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theDBguy
post May 11 2020, 08:19 AM
Post#30


UA Moderator
Posts: 78,481
Joined: 19-June 07
From: SunnySandyEggo


QUOTE (pdanes)
I just want to read some stored properties from it, but that turned out to not be possible, or at least, nobody on here, incuding me, could figure out how to do it.

Hi. My bad! I asked to see your code and somehow I missed it when you posted it in post #11. The reason you couldn't do it is because you were using OpenCurrentDatabase instead of just OpenDatabase. Not sure it that still matters now, but I just wanted to mention it. Cheers!

--------------------
Just my 2 cents... "And if I claim to be a wise man, it surely means that I don't know" - Kansas
Access Website | Access Blog | Email
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pdanes
post May 11 2020, 08:39 AM
Post#31



Posts: 108
Joined: 19-June 10



QUOTE
The reason you couldn't do it is because you were using OpenCurrentDatabase instead of just OpenDatabase.

All right, I'll give that a try, but I think there was something with that where I couldn't then open forms, only tables. I'll have to try it again, but I'm at work now, so it'll have to wait a bit.
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theDBguy
post May 11 2020, 08:52 AM
Post#32


UA Moderator
Posts: 78,481
Joined: 19-June 07
From: SunnySandyEggo


Sounds good. Let us know how it goes. Good luck!

--------------------
Just my 2 cents... "And if I claim to be a wise man, it surely means that I don't know" - Kansas
Access Website | Access Blog | Email
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pdanes
post Jun 7 2020, 10:34 AM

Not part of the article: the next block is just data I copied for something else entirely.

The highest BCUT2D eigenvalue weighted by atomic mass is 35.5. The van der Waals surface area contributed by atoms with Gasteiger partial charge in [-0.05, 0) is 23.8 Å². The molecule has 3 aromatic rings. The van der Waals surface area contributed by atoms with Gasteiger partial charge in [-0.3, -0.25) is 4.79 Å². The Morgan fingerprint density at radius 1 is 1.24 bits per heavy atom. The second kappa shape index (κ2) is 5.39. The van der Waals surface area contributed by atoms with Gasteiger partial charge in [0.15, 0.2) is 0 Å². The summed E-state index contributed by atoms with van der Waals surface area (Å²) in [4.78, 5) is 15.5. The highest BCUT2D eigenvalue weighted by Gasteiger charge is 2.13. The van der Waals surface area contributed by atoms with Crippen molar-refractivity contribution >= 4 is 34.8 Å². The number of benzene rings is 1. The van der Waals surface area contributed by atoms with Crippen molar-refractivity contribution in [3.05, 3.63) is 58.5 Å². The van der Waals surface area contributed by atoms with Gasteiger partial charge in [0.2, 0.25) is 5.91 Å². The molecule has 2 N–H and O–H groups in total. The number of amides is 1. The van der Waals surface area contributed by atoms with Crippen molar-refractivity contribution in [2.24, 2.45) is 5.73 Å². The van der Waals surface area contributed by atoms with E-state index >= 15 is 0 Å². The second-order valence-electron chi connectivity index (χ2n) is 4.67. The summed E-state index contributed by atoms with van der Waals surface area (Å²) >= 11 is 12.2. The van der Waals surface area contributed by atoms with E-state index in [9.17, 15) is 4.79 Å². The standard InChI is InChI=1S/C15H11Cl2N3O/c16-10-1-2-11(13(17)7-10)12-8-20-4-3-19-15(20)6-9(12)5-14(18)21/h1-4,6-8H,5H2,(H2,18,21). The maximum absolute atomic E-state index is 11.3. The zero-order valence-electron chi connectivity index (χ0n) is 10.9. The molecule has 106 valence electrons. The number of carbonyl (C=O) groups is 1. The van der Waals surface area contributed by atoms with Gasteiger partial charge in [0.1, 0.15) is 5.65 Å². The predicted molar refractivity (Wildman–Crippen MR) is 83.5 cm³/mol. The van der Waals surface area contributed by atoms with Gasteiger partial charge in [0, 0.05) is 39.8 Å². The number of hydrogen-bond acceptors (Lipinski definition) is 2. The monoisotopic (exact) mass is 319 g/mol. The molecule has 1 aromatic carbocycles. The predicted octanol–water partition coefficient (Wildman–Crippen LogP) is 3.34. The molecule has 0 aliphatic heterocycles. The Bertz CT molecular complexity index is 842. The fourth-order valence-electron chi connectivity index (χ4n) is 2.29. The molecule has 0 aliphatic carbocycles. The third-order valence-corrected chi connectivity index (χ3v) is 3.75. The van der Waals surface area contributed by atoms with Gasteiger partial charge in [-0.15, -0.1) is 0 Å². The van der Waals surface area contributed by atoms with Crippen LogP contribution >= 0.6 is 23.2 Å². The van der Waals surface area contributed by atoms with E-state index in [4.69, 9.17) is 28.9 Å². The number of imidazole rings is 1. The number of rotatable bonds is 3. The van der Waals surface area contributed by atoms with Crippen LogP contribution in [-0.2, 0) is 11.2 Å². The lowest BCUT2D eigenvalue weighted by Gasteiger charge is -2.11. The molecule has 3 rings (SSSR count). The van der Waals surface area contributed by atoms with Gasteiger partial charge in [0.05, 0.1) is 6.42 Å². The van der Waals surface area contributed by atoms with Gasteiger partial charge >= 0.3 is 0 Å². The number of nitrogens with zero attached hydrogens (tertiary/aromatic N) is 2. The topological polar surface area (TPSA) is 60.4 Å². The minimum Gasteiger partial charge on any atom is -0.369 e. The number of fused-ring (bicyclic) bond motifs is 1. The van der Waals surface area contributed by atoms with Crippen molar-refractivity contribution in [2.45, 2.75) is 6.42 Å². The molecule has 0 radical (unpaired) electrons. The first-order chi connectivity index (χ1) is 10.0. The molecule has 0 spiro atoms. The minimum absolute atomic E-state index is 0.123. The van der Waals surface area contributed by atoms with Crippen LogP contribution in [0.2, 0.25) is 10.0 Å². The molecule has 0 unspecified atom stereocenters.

Post#33



Posts: 108
Joined: 19-June 10



Well, I looked at it. No luck - OpenDatabase is not a method of the Access.Application object. OpenDatabase is only available in workspaces, which gives access to the data. I don't need that - I need to read properties from the class definition of a form. The only methods that do that also activate the form's code module. If there is a way to read the properties of a form without waking it, it's well hidden.

I suppose it make sense, in a way. Forms are not stored as graphic objects, but as definitions of a class module. There is no way to get properties from a class module without creating an instance of it, which necessarily also runs the Class_Initialize code. Forms apparently work the same way in that as well.

My original objective is probably a lost cause. Storing column settings on the Form_Close event seems to be the way to go. It works and is simple enough. It's not exactly the WAY I wanted to do it, but that's just too bad. I have a functional setup and learned something along the way. That's going to have to be good enough.
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theDBguy
post Jun 7 2020, 10:41 AM
Post#34


UA Moderator
Posts: 78,481
Joined: 19-June 07
From: SunnySandyEggo


Hi. Sorry to hear that. Thanks for the update. Good luck with your project.

--------------------
Just my 2 cents... "And if I claim to be a wise man, it surely means that I don't know" - Kansas
Access Website | Access Blog | Email